I shudder each time I read about an Afghan soldier killing an American service member or a coalition counterpart.
My mind is quick to think back to when Air Force Senior Master Sergeant Rex Temple willingly went before a class of 100 Afghan soldiers and let them question him about being an “infidel.”
Twice he appeared at the invitation of the ANA Mullah and Religious Officer.
Temple was eager to learn about the soldiers and hoped they would be open to hearing about the U.S. He was shocked to find that virtually none of the soldiers in the class knew about the 9/11 attacks on America.
I remember discussing safety with him. He walked into those ANA classes armed only with his sidearm and boxes full of free pens and notebooks. Rex was rushed by dozens of soldiers at one point – not for his weapon – but for the school supplies. The soldiers were worried there wouldn’t be enough.
He is retired in June 2011, but from May 2009 to April 2010 Rex served on an Embedded Training Team in Afghanistan.
The Afghan soldier attacks seem to strike at the very core of what Rex tried to accomplish just a few years ago.
Now, the “Green-on-Blue” attacks – as they’re called – are becoming all too common as pointed out by the Stars and Stripes.
For years U.S. military leaders downplayed the attacks, but now they are blunt in their assesment. This week, the top commander in Afghanistan, USMC Gen. John Allen, told “60 Minutes”: “You know, we’re willing to sacrifice a lot for this campaign, but we’re not willing to be murdered for it.”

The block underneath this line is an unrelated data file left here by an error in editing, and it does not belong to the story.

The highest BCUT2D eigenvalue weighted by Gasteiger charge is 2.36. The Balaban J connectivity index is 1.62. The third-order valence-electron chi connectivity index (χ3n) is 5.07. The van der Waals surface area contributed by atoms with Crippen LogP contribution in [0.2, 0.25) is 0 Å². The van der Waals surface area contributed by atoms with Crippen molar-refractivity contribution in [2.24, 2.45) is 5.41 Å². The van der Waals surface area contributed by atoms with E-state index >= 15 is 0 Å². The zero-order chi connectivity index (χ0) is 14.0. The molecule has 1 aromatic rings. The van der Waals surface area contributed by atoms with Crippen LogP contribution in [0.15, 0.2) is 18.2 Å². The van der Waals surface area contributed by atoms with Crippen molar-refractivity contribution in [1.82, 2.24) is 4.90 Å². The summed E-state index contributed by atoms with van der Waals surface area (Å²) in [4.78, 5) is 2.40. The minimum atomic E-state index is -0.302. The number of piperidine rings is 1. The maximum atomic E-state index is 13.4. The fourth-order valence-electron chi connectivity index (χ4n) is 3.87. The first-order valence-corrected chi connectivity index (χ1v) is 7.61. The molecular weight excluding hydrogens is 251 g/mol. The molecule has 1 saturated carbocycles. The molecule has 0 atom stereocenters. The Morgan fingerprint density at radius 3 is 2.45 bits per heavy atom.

But, as Brandon Caro writes in the Daily Beast, that the 53 Afghan attacks on U.S and NATO forces this year should not be a surprise.
Early in my tour, I was well aware that any of the soldiers we were training could at any time turn their weapons on me and my fellow advisers.
The first indication that the Afghans we were training posed a potential threat came on a fiercely cold morning in early 2007 in Darulaman. Before we set out on a routine convoy with our Afghan counterparts, we had to line them up shoulder to shoulder and collect their cellphones one at a time. We did this—it was already standard operating procedure—because our leadership feared that the Afghan soldiers might give away our position to enemy fighters.
I read these and other accounts and I think back to Rex and his ETT group that built a library for their ANA counterparts among other acts of “good will” like starting a school supplies drive for Afghan children.
I am left mystified … thankful that Rex returned home and sorry that so many others have not.